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Beyond one’s grasp Tamil expressions In the name of religion

The Telegraph Online Published 26.03.04, 12:00 AM

Beyond one’s grasp

Why were Tagore’s contemporaries pushed to the fringes of urban culture in the age of mechanical reproduction of art – this curiosity resurfaced at a soiree organised by Ei Muktadhara at Sisir Mancha (March 22). If changes in audience composition and dearth of quality performers played the key roles, there was also the singers’ inability to explore the old repertoire. Dilip Kumar Roy’s music is beyond one’s grasp although father Dwijendra is more accessible. But even on their home ground, both Sujata Majumdar and Krishna Roy Chowdhury remained overawed by their mentor’s mannerism. Among the notable renditions, Majumdar’s Chandini rate keha asile was rather shy as Roy Chowdhury’s Kena banchita raba charane fell short of spirituality. Actor Soumitra Chattopadhyay read out the script, placing the songs in perspective.

Anshuman Bhowmick

Tamil expressions

Tholakappiyam, a part of the ancient Sangam age of literature, stands out as the authentic evidence of the literary conventions followed by ancient Tamil poets. Here the subject of the poems deals with either akam (love) or puram (heroism). Inspired by thinais (geographical landscapes), Sujata Ramalingam of Kalashristi put akam poems into a choreography titled Thinai Inai Charam. Each of the states of mind of the heroine was presented through the different thought-provoking expressions of Bharatanatyam. This was followed by Jatiswaram and Shabdam to show the union between the nayak and the nayika. Though most of the dancers did their bits well, the costume of Sanjukta Guha Majumdar as the heroine spoiled the item Oodal (sulking).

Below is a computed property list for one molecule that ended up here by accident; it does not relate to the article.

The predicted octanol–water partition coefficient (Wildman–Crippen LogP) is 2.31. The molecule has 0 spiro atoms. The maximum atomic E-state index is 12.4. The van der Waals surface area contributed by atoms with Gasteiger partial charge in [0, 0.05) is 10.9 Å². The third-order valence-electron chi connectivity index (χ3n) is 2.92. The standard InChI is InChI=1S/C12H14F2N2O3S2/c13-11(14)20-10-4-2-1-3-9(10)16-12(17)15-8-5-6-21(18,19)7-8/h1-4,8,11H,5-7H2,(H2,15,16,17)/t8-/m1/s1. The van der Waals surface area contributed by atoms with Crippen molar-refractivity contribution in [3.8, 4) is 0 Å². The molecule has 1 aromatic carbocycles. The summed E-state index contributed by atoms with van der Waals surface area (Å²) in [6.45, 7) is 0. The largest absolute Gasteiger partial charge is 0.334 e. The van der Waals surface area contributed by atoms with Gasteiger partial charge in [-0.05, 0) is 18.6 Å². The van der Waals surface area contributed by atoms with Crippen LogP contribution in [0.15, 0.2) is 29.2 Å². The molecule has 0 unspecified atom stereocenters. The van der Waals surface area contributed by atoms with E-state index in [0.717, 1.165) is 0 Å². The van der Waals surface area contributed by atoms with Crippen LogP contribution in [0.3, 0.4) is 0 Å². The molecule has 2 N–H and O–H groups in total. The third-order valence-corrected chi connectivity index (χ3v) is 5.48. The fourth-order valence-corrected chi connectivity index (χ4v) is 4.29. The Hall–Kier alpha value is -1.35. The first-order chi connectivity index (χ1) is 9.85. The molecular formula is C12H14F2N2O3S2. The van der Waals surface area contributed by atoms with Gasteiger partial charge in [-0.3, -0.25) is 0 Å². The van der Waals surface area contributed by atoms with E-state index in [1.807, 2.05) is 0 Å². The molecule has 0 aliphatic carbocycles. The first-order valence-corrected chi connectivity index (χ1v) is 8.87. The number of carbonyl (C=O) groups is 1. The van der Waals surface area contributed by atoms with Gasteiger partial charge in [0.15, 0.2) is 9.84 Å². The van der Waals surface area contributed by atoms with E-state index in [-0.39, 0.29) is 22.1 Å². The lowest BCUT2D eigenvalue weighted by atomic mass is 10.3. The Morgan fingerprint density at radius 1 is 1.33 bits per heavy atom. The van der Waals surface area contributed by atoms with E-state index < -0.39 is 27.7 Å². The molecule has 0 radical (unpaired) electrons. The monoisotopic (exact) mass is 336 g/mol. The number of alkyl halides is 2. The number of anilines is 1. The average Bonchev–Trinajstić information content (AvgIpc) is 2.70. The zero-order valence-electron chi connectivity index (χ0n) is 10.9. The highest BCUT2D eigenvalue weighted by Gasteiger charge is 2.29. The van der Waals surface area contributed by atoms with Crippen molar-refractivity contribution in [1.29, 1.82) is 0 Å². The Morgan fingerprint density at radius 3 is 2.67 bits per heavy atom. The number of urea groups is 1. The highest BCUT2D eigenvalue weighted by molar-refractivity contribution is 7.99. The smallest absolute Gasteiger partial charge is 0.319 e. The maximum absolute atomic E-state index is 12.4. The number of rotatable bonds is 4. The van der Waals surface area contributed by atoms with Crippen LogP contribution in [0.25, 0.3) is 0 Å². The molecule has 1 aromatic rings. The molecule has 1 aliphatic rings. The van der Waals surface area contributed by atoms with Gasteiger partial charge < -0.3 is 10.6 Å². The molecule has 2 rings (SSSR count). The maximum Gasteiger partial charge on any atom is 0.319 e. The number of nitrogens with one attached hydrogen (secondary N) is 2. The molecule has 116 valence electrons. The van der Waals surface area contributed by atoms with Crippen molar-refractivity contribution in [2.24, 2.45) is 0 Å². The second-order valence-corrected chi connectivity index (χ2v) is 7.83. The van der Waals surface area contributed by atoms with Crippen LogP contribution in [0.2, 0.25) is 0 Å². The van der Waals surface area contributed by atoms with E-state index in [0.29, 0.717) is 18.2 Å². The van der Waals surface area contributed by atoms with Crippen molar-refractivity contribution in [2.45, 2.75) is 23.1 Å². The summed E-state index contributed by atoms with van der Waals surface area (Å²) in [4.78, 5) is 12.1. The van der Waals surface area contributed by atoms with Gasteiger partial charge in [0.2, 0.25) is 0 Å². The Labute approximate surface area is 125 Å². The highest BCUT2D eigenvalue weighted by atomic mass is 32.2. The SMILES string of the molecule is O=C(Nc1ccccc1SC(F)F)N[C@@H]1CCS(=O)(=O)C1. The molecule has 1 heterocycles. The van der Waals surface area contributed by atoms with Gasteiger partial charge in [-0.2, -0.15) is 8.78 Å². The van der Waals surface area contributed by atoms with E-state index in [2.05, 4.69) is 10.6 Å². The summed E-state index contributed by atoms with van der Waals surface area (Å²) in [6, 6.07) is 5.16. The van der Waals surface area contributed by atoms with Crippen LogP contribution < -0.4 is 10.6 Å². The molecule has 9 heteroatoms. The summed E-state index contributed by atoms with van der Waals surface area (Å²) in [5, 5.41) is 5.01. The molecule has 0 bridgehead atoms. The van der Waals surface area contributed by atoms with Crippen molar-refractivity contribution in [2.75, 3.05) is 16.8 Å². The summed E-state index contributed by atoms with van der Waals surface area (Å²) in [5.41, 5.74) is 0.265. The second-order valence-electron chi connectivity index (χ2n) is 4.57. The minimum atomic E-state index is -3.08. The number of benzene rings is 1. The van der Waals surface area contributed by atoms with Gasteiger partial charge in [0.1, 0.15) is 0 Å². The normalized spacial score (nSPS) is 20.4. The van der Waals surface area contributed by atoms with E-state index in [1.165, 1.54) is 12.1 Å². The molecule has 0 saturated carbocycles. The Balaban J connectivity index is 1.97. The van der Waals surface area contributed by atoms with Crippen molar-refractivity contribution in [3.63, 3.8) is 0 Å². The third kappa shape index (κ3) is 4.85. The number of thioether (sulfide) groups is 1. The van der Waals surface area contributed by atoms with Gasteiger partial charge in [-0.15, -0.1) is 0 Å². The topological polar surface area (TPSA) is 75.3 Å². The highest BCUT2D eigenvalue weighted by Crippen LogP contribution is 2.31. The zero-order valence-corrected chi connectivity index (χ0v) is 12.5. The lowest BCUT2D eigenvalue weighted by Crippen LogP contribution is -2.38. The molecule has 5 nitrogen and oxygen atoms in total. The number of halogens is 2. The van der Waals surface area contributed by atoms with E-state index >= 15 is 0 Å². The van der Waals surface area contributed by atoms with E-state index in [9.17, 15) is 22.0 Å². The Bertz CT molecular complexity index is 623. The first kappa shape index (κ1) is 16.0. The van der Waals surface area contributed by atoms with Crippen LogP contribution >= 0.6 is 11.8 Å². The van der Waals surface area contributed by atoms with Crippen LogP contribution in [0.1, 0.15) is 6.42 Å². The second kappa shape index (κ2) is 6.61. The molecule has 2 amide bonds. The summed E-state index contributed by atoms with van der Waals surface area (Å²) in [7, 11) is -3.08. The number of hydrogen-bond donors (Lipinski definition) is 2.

Sulagna Mukhopadhyay

In the name of religion

While the city was glued to the TV on March 21 to watch cricket for the cause of friendship, Indrani Banerjee raised her voice for the cause of the downtrodden aided by a few songs from Tagore’s immortal dance-drama Chandalika and implored for social justice in the latter half of her solo recital. Tagore’s pen bled tears while portraying the social scenario shackled by injustice and malpractices in the name of religious chastity. After more than hundred years its relevance is like an ugly blot on our shining India. To set the mood, she began with a selection of seven compositions, which, somehow, stressed the bare facts of life. The hard fact is that, though melodious, Indrani could do better with punishing practice. The evening was organised by Arupbeena at Sisir Mancha.

Meena Banerjee

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